John Taylor was a keen sportsman all his life. Always fit and active, he was a natural competitor. His was always the first name down on the team sheet and he was renowned locally both as a cricketer and a low handicap golfer.
But John was also an electrician whose working life spanned 38 years from apprenticeship at the age of 15 to more office bound work as an Electrical Maintenance Planner in his later career. As a qualified and experienced tradesman, he thought he was taking every caution when it came to safety at work. Yet, his job had hidden health risks that were to prove the final test to John's well-known fighting spirit.
Four years ago, at the age of 63, John sadly died from mesothelioma, caused by breathing in asbestos dust years earlier as he worked in attics and other confined areas where electrical cables run alongside asbestos-clad pipework.
John was a forward-looking, enthusiastic individual, which is why his wife, Joyce, would like his death to have a positive effect, by serving as a warning to others. She has joined in an initiative to help tradesmen, and particularly young tradesmen just starting out on their working lives, avoid the dangers of asbestos.
'Asbestos - the hidden killer' is the Health and Safety Executive's campaign aimed at young tradesmen who know that asbestos is dangerous, but don't believe they are at risk.
Joyce Taylor who lives in Appletree Village, York says:
"Everyone should know more about this disease and understand the risks they are facing. Young workers in particular seem to have no idea - they think that the disease holds no dangers for them but the reality is you just don't know who will be affected, or when."
"It can take years to develop after the asbestos dust has been breathed in, many tradesmen are not worried about the consequences because at the time they don't feel that dust is doing any damage, it doesn't hurt them then but kills them years later. My husband was enjoying life to the full and was extremely fit and active - in fact, with his usual determination, he was still playing golf competitively up to a few months after his diagnosis."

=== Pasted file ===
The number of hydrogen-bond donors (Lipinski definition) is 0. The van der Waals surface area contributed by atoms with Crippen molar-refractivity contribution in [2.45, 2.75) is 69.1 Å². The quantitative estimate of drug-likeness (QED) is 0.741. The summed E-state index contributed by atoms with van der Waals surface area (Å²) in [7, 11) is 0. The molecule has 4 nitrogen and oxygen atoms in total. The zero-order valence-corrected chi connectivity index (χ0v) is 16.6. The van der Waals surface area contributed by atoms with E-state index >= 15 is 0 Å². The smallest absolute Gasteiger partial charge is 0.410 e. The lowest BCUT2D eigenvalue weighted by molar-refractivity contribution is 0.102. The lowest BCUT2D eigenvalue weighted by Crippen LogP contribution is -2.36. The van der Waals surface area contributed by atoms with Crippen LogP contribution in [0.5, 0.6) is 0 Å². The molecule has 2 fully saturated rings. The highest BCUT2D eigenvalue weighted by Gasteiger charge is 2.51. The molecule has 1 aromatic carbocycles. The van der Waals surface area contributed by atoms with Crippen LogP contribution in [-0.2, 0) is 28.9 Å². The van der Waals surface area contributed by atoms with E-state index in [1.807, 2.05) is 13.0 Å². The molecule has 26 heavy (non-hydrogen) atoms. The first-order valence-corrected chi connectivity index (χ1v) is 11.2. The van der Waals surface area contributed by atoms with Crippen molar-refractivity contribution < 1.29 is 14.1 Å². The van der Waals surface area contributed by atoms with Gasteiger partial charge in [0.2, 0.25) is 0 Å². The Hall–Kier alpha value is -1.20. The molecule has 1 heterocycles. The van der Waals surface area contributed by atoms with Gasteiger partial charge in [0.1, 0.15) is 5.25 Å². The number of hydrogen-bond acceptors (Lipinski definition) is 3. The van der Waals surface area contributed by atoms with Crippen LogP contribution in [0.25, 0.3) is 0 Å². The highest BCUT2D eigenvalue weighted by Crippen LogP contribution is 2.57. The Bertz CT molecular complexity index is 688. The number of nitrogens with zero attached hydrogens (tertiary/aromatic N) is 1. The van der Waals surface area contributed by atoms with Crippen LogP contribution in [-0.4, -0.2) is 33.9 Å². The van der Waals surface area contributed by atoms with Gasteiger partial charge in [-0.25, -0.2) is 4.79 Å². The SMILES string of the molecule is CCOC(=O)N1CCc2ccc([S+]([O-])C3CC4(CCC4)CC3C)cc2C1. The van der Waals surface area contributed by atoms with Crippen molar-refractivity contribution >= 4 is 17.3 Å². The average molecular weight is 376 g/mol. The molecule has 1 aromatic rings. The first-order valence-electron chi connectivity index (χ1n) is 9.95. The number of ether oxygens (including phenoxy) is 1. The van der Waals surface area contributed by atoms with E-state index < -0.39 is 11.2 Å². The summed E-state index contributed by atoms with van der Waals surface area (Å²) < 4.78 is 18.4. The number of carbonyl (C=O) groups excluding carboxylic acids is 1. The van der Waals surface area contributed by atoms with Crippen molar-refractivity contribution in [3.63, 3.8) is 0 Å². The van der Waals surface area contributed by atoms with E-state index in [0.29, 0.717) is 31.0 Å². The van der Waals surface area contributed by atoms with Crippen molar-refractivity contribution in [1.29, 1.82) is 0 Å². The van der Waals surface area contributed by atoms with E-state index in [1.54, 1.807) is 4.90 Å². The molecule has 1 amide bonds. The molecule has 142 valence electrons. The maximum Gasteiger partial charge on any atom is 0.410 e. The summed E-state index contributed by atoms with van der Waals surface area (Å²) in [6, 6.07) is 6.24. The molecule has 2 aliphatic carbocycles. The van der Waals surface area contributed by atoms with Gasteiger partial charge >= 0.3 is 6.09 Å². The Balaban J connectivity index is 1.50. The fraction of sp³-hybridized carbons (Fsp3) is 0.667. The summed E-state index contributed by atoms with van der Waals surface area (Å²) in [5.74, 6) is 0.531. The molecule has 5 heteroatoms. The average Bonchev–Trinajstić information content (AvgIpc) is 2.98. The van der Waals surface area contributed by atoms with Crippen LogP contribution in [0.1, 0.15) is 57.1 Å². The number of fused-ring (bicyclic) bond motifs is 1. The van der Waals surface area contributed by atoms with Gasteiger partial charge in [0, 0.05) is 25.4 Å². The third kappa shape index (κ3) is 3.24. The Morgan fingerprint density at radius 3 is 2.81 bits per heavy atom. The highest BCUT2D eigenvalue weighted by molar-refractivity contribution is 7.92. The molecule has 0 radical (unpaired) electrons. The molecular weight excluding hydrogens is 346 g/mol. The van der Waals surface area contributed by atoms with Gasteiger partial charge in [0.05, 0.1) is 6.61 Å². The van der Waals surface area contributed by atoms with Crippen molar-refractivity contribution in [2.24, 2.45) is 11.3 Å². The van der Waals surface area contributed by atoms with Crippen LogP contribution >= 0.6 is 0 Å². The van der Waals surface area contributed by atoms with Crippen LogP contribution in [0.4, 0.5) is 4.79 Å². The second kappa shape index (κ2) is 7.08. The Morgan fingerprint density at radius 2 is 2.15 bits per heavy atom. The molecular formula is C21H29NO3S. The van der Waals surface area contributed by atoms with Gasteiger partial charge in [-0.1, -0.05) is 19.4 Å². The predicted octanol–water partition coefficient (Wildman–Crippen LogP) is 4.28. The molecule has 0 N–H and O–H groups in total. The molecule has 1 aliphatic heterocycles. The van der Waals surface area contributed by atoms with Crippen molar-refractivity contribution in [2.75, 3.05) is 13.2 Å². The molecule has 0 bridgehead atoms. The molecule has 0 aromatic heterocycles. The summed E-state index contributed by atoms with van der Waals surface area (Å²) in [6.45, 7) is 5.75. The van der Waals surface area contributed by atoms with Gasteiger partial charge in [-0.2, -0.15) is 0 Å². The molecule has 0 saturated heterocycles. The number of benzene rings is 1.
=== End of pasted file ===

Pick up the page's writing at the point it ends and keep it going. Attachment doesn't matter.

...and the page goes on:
"Managers do have a duty to look after their staff, and that is obviously something they should be taking seriously, but workers whether they are employed or self-employed should also should be taking responsibility for themselves by making sure they are fully aware of dangers posed by asbestos in their working lives."
John consulted his doctor in June 2003, concerned at his sudden breathlessness, and the diagnosis of mesothelioma followed quickly after a visit to the hospital.
"Our first reaction was muted because we did not really know anything about this disease, but when it was properly explained it was a dreadful shock."
"But John was not a 'why me?' sort of person and he did not waste precious time moaning or complaining. We quickly pulled together and drew strength and comfort from our two daughters and their families. John really enjoyed time with his grandchildren, always happy to encourage their interest in sport by kicking a football around the garden, and we have some very happy memories which are important for us to look back on as a family."
"There will always be a real sadness, though, at important family times like our daughter's 40th birthday and the christening of our youngest grandchild, Ellie, a celebration which I attended alone knowing she and her Grandad had missed knowing each other."
"My message to younger workers is this disease is avoidable - look to your own futures and take action now. Tradesmen owe it to themselves, their friends and families to find out more and avoid the dangers of asbestos".